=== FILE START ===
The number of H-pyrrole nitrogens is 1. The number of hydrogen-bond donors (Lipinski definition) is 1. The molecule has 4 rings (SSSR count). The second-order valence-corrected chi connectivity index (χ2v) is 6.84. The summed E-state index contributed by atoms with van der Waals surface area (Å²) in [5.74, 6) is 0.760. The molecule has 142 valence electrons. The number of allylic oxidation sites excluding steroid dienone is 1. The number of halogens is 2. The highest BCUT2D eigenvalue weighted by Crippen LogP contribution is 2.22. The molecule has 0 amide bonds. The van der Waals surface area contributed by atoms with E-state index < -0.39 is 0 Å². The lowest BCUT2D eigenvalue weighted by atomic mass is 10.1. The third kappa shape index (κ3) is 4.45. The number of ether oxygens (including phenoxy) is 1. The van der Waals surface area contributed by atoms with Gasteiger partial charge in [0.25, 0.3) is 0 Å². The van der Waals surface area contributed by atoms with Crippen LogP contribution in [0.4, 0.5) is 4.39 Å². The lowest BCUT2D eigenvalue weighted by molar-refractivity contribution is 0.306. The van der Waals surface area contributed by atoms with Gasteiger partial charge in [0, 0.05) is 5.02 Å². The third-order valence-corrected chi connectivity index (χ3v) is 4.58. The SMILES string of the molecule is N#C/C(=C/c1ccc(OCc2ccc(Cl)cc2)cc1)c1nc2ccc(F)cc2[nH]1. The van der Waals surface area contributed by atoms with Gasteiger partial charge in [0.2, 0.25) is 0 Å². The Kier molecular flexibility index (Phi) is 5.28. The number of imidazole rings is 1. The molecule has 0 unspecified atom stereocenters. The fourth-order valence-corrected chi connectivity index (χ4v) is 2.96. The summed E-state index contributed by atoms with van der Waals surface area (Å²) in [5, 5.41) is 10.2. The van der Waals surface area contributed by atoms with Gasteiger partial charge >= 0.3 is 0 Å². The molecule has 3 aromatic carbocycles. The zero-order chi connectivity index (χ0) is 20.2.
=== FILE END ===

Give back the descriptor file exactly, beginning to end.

The number of H-pyrrole nitrogens is 1. The number of hydrogen-bond donors (Lipinski definition) is 1. The molecule has 4 rings (SSSR count). The second-order valence-corrected chi connectivity index (χ2v) is 6.84. The summed E-state index contributed by atoms with van der Waals surface area (Å²) in [5.74, 6) is 0.760. The molecule has 142 valence electrons. The number of allylic oxidation sites excluding steroid dienone is 1. The number of halogens is 2. The highest BCUT2D eigenvalue weighted by Crippen LogP contribution is 2.22. The molecule has 0 amide bonds. The van der Waals surface area contributed by atoms with E-state index < -0.39 is 0 Å². The lowest BCUT2D eigenvalue weighted by atomic mass is 10.1. The third kappa shape index (κ3) is 4.45. The number of ether oxygens (including phenoxy) is 1. The van der Waals surface area contributed by atoms with Gasteiger partial charge in [0.25, 0.3) is 0 Å². The van der Waals surface area contributed by atoms with Crippen LogP contribution in [0.4, 0.5) is 4.39 Å². The lowest BCUT2D eigenvalue weighted by molar-refractivity contribution is 0.306. The van der Waals surface area contributed by atoms with Gasteiger partial charge in [0, 0.05) is 5.02 Å². The third-order valence-corrected chi connectivity index (χ3v) is 4.58. The SMILES string of the molecule is N#C/C(=C/c1ccc(OCc2ccc(Cl)cc2)cc1)c1nc2ccc(F)cc2[nH]1. The van der Waals surface area contributed by atoms with Gasteiger partial charge in [0.2, 0.25) is 0 Å². The Kier molecular flexibility index (Phi) is 5.28. The number of imidazole rings is 1. The molecule has 0 unspecified atom stereocenters. The fourth-order valence-corrected chi connectivity index (χ4v) is 2.96. The summed E-state index contributed by atoms with van der Waals surface area (Å²) in [5, 5.41) is 10.2. The van der Waals surface area contributed by atoms with Gasteiger partial charge >= 0.3 is 0 Å². The molecule has 3 aromatic carbocycles. The zero-order chi connectivity index (χ0) is 20.2.